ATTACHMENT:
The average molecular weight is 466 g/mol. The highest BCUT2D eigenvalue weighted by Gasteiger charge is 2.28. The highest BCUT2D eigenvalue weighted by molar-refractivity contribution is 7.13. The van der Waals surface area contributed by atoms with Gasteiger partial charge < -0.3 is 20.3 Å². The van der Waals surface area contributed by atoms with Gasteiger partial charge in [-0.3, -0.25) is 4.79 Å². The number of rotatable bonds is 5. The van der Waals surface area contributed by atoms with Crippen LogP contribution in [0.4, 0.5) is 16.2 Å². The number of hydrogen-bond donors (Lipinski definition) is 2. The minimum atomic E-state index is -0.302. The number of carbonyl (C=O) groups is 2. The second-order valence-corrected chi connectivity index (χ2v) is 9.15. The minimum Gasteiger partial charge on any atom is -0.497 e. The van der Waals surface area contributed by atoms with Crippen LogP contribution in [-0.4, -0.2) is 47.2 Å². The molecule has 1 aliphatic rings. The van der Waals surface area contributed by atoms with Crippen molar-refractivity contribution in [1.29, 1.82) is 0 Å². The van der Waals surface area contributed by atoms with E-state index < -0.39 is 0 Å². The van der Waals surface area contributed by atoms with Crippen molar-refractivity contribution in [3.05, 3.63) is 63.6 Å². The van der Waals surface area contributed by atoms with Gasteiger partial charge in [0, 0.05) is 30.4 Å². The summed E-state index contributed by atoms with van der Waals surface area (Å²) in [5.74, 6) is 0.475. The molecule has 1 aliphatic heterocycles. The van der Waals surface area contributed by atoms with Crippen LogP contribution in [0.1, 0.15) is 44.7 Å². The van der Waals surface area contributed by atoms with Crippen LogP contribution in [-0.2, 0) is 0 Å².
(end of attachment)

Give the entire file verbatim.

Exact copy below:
The average molecular weight is 466 g/mol. The highest BCUT2D eigenvalue weighted by Gasteiger charge is 2.28. The highest BCUT2D eigenvalue weighted by molar-refractivity contribution is 7.13. The van der Waals surface area contributed by atoms with Gasteiger partial charge < -0.3 is 20.3 Å². The van der Waals surface area contributed by atoms with Gasteiger partial charge in [-0.3, -0.25) is 4.79 Å². The number of rotatable bonds is 5. The van der Waals surface area contributed by atoms with Crippen LogP contribution in [0.4, 0.5) is 16.2 Å². The number of hydrogen-bond donors (Lipinski definition) is 2. The minimum atomic E-state index is -0.302. The number of carbonyl (C=O) groups is 2. The second-order valence-corrected chi connectivity index (χ2v) is 9.15. The minimum Gasteiger partial charge on any atom is -0.497 e. The van der Waals surface area contributed by atoms with Crippen LogP contribution in [-0.4, -0.2) is 47.2 Å². The molecule has 1 aliphatic rings. The van der Waals surface area contributed by atoms with Crippen molar-refractivity contribution in [1.29, 1.82) is 0 Å². The van der Waals surface area contributed by atoms with E-state index < -0.39 is 0 Å². The van der Waals surface area contributed by atoms with Crippen molar-refractivity contribution in [3.05, 3.63) is 63.6 Å². The van der Waals surface area contributed by atoms with Gasteiger partial charge in [0, 0.05) is 30.4 Å². The summed E-state index contributed by atoms with van der Waals surface area (Å²) in [5.74, 6) is 0.475. The molecule has 1 aliphatic heterocycles. The van der Waals surface area contributed by atoms with Crippen LogP contribution in [0.1, 0.15) is 44.7 Å². The van der Waals surface area contributed by atoms with Crippen LogP contribution in [-0.2, 0) is 0 Å².